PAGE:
His words were as loud as his actions. He was among the first to connect with audiences across the globe. He was an athlete and a showman at the same time. And it was no surprise that BBC and Sports Illustrated declared him “Sportsman of the Century.” Muhammad Ali – the icon, left us on June 3, 2016 after disrupting status quo and inspiring millions across the globe.
Ali’s initiation into boxing was purely circumstantial – he wanted to beat up the kid who stole his bike. So he trained to box to achieve the goal. That really summed up his personality. If he felt something was not right, he made sure the world knew and then worked hard to fix it. And once he had fixed it, he once again announced to the world. His sharp wit and a high energy level, gave him an extremely receptive audience across the globe.
Ali was born Cassius Clay in an era of segregation. He supposedly threw his Light Heavyweight Olympics Gold medal (from the Rome Olympics) in the Ohio River after being refused service in a “whites-only” restaurant.
Ali was brilliant at marketing himself – he would predict how he would beat his opponents and in what round. That alone piqued the interest of the audience. However, he amazed his fans when he actually met his predictions.
In 1964 Ali got his first shot at fame when he challenged heavyweight champion Sonny Liston to a championship bout. Despite being a 1-7 underdog, Ali announced himself to the world through confident predictions of victory – I am young, I am fast. He’s too ugly to be a World Champ. The World Champ must be pretty, like me.” Watch: Ali prepares for Sonny Liston
Ali won the championship bout in 6 rounds and proved to the world that his actions were as loud as his words.
Shortly after the win, Ali announced his conversion to Sufi Islam and his new name Muhammad Ali – “I am a free man. Cassius Clay was my slave name. I am no longer a slave.” And there he announced to the world that he was a disruptor, a challenger of status quo.
His challenge to status quo reached a new height when in April 1967, he refused induction into the U.S. Army to fight the Vietnam War. He angered many Americans after claiming, “I ain’t got no quarrel with those Vietcong. You won’t stand up for me at home and you want me to go out and fight.” Watch:Muhammad Ali Interviews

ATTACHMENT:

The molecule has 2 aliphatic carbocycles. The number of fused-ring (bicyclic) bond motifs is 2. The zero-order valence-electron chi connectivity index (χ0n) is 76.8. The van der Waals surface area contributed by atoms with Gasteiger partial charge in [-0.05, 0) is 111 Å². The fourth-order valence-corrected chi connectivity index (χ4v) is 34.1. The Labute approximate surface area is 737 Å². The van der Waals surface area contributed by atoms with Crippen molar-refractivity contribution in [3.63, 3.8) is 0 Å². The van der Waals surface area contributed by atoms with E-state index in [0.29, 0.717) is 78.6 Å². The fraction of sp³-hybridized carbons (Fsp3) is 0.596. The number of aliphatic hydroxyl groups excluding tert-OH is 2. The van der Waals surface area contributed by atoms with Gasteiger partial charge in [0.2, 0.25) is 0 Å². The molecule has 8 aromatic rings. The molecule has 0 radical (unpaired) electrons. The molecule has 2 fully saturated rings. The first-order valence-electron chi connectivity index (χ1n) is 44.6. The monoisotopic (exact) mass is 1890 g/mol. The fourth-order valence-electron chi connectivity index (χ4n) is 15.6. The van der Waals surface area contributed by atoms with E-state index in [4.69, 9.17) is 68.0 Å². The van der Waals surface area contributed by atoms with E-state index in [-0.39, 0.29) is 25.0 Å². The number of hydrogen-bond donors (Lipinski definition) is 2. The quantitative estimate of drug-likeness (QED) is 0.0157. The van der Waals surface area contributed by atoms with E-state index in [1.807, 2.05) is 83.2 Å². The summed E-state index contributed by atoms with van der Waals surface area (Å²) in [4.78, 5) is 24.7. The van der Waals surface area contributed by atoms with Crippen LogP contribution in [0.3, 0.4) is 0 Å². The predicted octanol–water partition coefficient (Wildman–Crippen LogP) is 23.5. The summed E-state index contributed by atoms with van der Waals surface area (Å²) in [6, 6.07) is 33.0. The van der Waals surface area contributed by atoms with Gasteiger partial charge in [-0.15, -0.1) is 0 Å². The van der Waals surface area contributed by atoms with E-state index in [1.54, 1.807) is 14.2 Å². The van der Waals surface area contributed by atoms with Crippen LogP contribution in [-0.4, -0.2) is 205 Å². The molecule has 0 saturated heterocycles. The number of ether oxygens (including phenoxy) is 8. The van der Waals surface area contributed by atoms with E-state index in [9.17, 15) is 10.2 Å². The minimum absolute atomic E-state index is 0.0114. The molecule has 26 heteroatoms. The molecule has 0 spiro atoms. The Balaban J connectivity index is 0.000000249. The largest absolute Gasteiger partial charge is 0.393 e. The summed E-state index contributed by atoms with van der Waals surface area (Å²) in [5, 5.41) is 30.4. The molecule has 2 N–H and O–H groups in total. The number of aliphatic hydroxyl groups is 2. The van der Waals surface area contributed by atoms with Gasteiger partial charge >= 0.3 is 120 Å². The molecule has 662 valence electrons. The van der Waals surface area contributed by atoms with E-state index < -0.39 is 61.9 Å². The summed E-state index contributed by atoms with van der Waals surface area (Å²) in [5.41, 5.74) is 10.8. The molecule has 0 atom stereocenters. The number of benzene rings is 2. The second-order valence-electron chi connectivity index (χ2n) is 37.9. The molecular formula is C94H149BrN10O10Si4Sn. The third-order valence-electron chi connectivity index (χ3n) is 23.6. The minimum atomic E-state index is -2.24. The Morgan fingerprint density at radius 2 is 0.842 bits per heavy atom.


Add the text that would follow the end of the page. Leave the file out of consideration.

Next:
Subsequently, he was stripped of his WBA title and his license to fight.
In June 1967, a court found him guilty of draft evasion, fined him $10,000, and sentenced him to five years in prison. Although he remained free, pending numerous appeals, he was still barred from fighting.
4 years later – in June 1971, the Supreme Court ruled in his favor, reversing the 1967 draft evasion sentence.
However, the best test of his talent, wit and strategic thinking came to the fore in October 1974, when he faced George Foreman in a very well publicized Heavyweight championship fight “Rumble in the Jungle” in Kinshasa, Zaire. His reputation preceded him when he landed in Zaire. Chants of “Ali bomaye” (Ali kill him) could be heard across Zaire in the run up to the fight. Once again, while Foreman was busy preparing for the fight, Ali was connecting with his fans and building up the hype.
In fact, on the night of the fight, George Foreman delayed getting to the ring by 20 minutes – that was enough for the audience to erupt into the “Ali bomaye” chant while they waited.
He won the fight in 8 rounds, based on careful analysis of his opponent, his own physical abilities and a strong backing of the audience. He studied Foreman closely from a video of Foreman knocking Joe Frazier down six times to win the title in 2 rounds. Ali’s business manager Gene Kilroy says: “When Foreman knocked Joe down, George had his hands on the ropes in the neutral corner. Ali said: ‘No stamina. Wait till he hears round six, round seven, round eight’.” He used the rope-a-dope technique (tire out his opponent at the ropes) to ensure that he dragged Foreman to 8 rounds and ultimately knock him out. Watch: Ali vs Foreman fight
As a boxer, he possessed 6 qualities and together they made him unique – an iron clad chin, a ballet dancer’s footwork, hands that moved at the blink of an eye, an analytical brain and most important – a big heart and a bigger mouth!
He was a great sportsman indeed, but what made him greater, was his compassion and the fact that he stood for the poor and the powerless. His business manager, Gene Kilroy recalls a time in Zaire when a lady came by their camp in Zaire and said her son was sick. “Ali said: ‘We’ll go visit him.’ She took us to a leper colony. The staff would put the food down and walk away. Ali was soon lying down with the lepers, hugging them. I took about 10 showers when we got back. Ali just said: ‘Don’t worry about it, God’s looking out for us.’ He always had time for people.”
In his 2004 memoir – The Soul of a Butterfly, he says – “I’d like to be remembered as a man who never looked down on those who looked up to him”
They say a man’s character is best judged by what he does in adversity and Muhammad Ali met adversity head-on with humor. That was one of the traits that endeared him to his fans across the world. Watch: Muhammad Ali humor
“Comedy is a funny way of being serious,” he said in Esquire. “My way of joking is to tell the truth. That’s the funniest joke in the world.”
In 1984, Ali was diagnosed with Parkinson’s disease – which slowed him down and silenced him to an extent. But his wit and sharp thinking stayed very much intact. Watch him get Ed Bradley during this CBS 60 minutes interview – when his wife talks about his sleep pattern Ali – 60 minutes Interview
He was a great human being who epitomized love and friendship. Life is best when you build bridges between people, not walls. This touching eulogy from comedian Billy Crystal sums it up aptly Billy Crystal eulogy for Ali